Not all social network connections are created equal. My networks on Facebook and LinkedIn certainly include plenty of real friends and colleagues, but they’re mixed in with people I met once at a conference, random folks who sent me a nice note about my writing, and so on. All of that (I hope) is pretty normal, but if I need to find the meaningful messages and connections, well, it can be a headache.
That’s the problem being tackled by a new startup called Cloze. Co-founders Dan Foody (CEO) and Alex Coté (CMO) say they’ve both faced this issue in previous jobs. As Foody put it, “We’ve both lived outside the four walls of our company for years,” because they’ve had sales or business development roles requiring them to work constantly with people outside their company. In those jobs, your personal network is everything, but Foody says they had become “information rich and information poor at the same time,” — so for example, if they wanted an introduction to someone, they could usually find 10 or 20 of their own connections on LinkedIn who supposedly knew the person they wanted to meet. The only problem was figuring whether these connections really knew the person in question.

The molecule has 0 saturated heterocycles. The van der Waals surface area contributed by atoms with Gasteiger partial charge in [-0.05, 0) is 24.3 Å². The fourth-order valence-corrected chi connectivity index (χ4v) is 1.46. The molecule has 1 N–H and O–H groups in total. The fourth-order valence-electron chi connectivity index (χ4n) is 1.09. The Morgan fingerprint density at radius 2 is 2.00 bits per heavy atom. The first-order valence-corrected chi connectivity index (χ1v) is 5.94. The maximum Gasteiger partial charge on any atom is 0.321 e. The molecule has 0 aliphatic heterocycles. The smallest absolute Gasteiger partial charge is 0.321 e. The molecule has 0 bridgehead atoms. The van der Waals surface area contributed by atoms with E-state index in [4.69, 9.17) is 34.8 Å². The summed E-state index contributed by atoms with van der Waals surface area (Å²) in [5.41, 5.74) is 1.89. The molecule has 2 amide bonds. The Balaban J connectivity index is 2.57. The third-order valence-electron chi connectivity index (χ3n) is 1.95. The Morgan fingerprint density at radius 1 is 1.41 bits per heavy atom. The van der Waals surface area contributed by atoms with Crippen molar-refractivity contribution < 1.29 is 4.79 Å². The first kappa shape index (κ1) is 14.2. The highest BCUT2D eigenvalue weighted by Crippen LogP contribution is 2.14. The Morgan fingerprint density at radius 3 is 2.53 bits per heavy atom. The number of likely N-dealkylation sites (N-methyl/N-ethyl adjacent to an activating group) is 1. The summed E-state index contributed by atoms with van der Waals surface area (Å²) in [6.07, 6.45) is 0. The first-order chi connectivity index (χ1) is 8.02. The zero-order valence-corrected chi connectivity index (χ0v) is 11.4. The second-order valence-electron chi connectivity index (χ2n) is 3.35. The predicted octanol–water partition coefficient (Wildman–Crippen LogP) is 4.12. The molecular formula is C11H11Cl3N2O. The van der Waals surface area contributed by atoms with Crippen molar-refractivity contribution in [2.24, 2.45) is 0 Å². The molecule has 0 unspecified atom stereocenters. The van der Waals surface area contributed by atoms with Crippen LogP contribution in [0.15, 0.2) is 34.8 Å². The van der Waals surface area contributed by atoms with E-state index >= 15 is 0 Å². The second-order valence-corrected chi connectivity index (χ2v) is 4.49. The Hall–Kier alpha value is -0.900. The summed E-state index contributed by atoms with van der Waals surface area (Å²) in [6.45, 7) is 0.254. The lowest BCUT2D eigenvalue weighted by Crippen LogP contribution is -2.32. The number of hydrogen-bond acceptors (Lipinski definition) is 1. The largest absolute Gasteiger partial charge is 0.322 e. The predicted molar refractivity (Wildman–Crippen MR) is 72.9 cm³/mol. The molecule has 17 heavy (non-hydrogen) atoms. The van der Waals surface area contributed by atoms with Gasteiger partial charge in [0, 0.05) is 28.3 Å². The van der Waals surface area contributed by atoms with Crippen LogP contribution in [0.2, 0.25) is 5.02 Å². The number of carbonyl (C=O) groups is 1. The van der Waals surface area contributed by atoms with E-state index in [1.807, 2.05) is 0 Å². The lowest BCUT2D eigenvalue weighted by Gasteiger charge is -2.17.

To solve that problem, Cloze connects with your email address and your social network accounts, then it assigns each of your relationships a score of between 0 and 100. Foody says the score looks at a number of factors in a relationship — the frequency of communication, the length of the messages, the average response time, and the balance, i.e., whether someone always sends you 10-page manifestos and you always respond with nothing more than a yes or a no.
Having that score allows Cloze to do two main things, Foody says. First, it can help users prioritize their own interactions, by showing you messages you may have missed from people who are probably important to you, as indicated by a high Cloze relationship score. There are lots of other tools that try to sort through your email, and I live and die by Gmail’s Priority Inbox, but with the flood of stuff coming in, I still occasionally miss emails from my editors or from important sources.
You can also start connecting with other people on Cloze, and once you do, you can see their relationship scores with everyone in their network, and they can see yours. So when you need an introduction to someone, you should get more than just a list of people who are connected to them — each of those connections should come with a score. If someone’s relationship has a low score, their introduction may not be particularly valuable. Conversely, if they have an 85 or 90, you can feel pretty confident that they’ll carry some weight.
Cloze has raised $1.2 million in seed funding from Greylock Partners, Kepha Partners, and NextView Ventures. It’s based in the Polaris Ventures’ Dogpatch Labs office in Cambridge.